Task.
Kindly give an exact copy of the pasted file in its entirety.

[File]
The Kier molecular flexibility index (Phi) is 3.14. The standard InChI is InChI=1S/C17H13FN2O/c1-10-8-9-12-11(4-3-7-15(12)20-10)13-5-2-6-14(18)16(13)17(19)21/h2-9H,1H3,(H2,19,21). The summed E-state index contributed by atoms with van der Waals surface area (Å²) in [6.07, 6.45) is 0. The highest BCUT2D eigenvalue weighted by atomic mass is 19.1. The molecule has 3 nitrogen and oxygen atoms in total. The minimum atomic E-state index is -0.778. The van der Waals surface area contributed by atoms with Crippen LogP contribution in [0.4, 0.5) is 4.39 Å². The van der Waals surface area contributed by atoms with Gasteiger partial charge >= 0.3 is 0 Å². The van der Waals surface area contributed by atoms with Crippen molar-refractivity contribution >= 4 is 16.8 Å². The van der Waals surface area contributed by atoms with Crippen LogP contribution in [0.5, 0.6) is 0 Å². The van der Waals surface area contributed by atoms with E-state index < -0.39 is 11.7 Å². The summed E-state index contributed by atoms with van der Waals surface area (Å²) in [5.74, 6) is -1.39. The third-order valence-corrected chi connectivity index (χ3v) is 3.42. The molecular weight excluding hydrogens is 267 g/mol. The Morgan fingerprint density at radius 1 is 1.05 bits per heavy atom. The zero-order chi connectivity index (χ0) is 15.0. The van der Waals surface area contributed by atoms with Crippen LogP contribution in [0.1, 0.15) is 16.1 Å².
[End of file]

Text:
The Kier molecular flexibility index (Phi) is 3.14. The standard InChI is InChI=1S/C17H13FN2O/c1-10-8-9-12-11(4-3-7-15(12)20-10)13-5-2-6-14(18)16(13)17(19)21/h2-9H,1H3,(H2,19,21). The summed E-state index contributed by atoms with van der Waals surface area (Å²) in [6.07, 6.45) is 0. The highest BCUT2D eigenvalue weighted by atomic mass is 19.1. The molecule has 3 nitrogen and oxygen atoms in total. The minimum atomic E-state index is -0.778. The van der Waals surface area contributed by atoms with Crippen LogP contribution in [0.4, 0.5) is 4.39 Å². The van der Waals surface area contributed by atoms with Gasteiger partial charge >= 0.3 is 0 Å². The van der Waals surface area contributed by atoms with Crippen molar-refractivity contribution >= 4 is 16.8 Å². The van der Waals surface area contributed by atoms with Crippen LogP contribution in [0.5, 0.6) is 0 Å². The van der Waals surface area contributed by atoms with E-state index < -0.39 is 11.7 Å². The summed E-state index contributed by atoms with van der Waals surface area (Å²) in [5.74, 6) is -1.39. The third-order valence-corrected chi connectivity index (χ3v) is 3.42. The molecular weight excluding hydrogens is 267 g/mol. The Morgan fingerprint density at radius 1 is 1.05 bits per heavy atom. The zero-order chi connectivity index (χ0) is 15.0. The van der Waals surface area contributed by atoms with Crippen LogP contribution in [0.1, 0.15) is 16.1 Å².